Cheryl Oldham Cheryl Oldham
Former Senior Vice President, U.S. Chamber of Commerce Foundation
Former Vice President, Education & Workforce Policy, U.S. Chamber of Commerce
Lydia Logan Lydia Logan
Global Vice President of Education and Workforce Development, IBM


May 17, 2024


Emerging technologies, like artificial intelligence (AI), are transforming every aspect of life by enhancing productivity and opening doors to new opportunities. These advancements respond directly to the evolving needs of the workforce, a critical topic at the annual ASU+GSV Summit, where thought leaders, educators, and industry experts convene to tackle society's biggest challenges. 

The U.S. Chamber of Commerce Foundation and IBM are at the forefront, harnessing technology, and business to empower communities globally. At this year’s Summit, we discussed the vital topic of AI's impact on the future of work and the essential role of skills-based strategies, in shaping a stronger, inclusive, and competitive future workforce.

Examining the skills-first landscape

The movement is gaining momentum, driven by technological advancements, the skills gap, and a shrinking workforce. How do we ensure equitable learning opportunities for all? By integrating skills-based credentials into talent pathways, we open doors for millions of today’s learners and tomorrow’s workers.

Initiatives like the T3 Innovation Network, exemplify this shift by uniting leaders across industries and sectors to explore and adopt new ideas and tools like Learning and Employment Records (LERs). Through convening and collaboration, we are responding by listening to insights from those most affected by these changes.

The skills-first model and AI’s role

How does this skills-first movement intersect with the rise of AI? Study after study reveals the skills shortages that are growing each day with the adoption of new technologies:

  • A recent global study by IBM Institute of Business Value, suggests that AI and automation will require 40% of their workforce to reskill over the next three years, affecting primarily entry-level positions and creating demand for new roles.
  • The World Economic Forum echoes this sentiment forecasting job growth in AI-related fields like information security analysis, data science, and sustainability.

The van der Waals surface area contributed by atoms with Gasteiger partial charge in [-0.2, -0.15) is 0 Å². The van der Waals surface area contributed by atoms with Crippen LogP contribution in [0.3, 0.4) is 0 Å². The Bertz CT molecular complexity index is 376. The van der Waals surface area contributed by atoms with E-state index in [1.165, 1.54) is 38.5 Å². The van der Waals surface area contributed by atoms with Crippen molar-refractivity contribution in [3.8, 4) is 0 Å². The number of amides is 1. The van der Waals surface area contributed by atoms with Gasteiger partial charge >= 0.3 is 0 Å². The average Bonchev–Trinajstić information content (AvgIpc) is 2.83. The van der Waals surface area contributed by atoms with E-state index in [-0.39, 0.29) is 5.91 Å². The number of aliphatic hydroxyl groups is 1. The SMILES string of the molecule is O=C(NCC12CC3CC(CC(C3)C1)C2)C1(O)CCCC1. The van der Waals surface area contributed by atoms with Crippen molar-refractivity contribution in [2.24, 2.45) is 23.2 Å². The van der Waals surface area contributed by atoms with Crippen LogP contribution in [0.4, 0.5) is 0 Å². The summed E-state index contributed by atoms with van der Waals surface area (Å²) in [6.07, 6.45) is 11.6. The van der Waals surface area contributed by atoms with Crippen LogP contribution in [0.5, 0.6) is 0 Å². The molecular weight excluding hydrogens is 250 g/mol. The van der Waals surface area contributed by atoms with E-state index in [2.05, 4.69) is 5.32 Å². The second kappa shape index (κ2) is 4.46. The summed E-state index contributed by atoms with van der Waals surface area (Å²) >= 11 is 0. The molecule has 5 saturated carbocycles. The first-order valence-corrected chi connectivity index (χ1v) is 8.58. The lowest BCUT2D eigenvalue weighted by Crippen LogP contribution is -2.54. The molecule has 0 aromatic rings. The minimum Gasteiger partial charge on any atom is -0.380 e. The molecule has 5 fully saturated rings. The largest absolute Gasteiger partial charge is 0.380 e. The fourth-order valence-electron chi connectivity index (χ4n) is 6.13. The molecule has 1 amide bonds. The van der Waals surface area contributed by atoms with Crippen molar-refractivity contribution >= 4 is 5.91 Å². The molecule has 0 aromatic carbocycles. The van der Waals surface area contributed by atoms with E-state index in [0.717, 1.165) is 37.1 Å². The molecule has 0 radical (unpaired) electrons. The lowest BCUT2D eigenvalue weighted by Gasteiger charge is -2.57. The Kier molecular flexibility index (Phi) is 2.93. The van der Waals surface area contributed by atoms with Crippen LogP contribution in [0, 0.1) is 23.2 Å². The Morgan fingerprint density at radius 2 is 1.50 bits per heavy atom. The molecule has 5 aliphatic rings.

• Nearly 75% of companies surveyed for the WEF report expect AI to foster job growth.

This transformation places immense pressure on companies to adapt swiftly, making a skills-first approach—a strategy that values competencies over degrees—increasingly relevant. It also emphasizes the critical role of business in the adoption of digital credentialing to ensure all learning is acknowledged across industries.

Training the next-generation of AI leaders

As with any technological leap, it’s important that we consider how AI advances are impacting many communities, and that we take steps to ensure equitable access. IBM has committed to train two million learners in AI in three years. This commitment demonstrates the power of business-led solutions rooted in embracing innovation and driving purpose and community impact.   

IBM SkillsBuild offers courses in 20 local languages, providing learners with accessible training that provides a deeper understanding of course materials, to help ensure completion and professional competency for all learners. Most important, participants earn recognized IBM-branded digital credentials.

Driving change cannot be achieved alone; it requires the support of partners and collaborators, and strong networks. In March, IBM collaborated with Usher’s New Look® non-profit to provide AI and professional skills training to thousands of young learners through IBM SkillsBuild, offering customized learning plans.

U.S. Chamber Foundation partnered with Education Design Lab and other AI and LER leaders on Experience You. This initiative assesses technological capabilities, addresses gaps, promotes workforce readiness by ensuring that all learning counts. Utilizing AI, it empowers learners and workers with the ability to convert their past experiences and achievements into digital, skills-based records that better communicates what they know and their abilities. It focuses on three areas: unemployed individuals, incumbent workers, and veterans, considering equity in LER creation and implementation. 

Looking Forward: Working Together for a Stronger Tomorrow 

The potential impact of AI across every community underscores the importance of collaborative efforts to ensure equitable access to AI advances and education. As we look to the future, the critical role of AI in the workforce highlights the need for ongoing collaboration among businesses, educational institutions, and innovators. This collective effort is vital for investing in and shaping the evolving landscape of work sustained through dialogue and partnership. 

The U.S. Chamber Foundation and IBM continue to champion these essential discussions and collaborations, addressing the challenges and opportunities AI and digital transformation present to create a more inclusive and adaptable workforce.


Join the T3 Innovation Network

Join the movement! Click below to become a member of the T3 Innovation Network, a community of thought leaders moving the needle on workforce innovation and digital transformation.

About the authors

Cheryl Oldham

Cheryl Oldham

Cheryl A. Oldham was senior vice president of the U.S. Chamber of Commerce Foundation and vice president of education and workforce policy at the U.S. Chamber of Commerce.

Read more

Lydia Logan

Lydia Logan

Lydia Logan leads IBM's community and university skilling initiatives that create more inclusive and effective schools and workforces.

Read more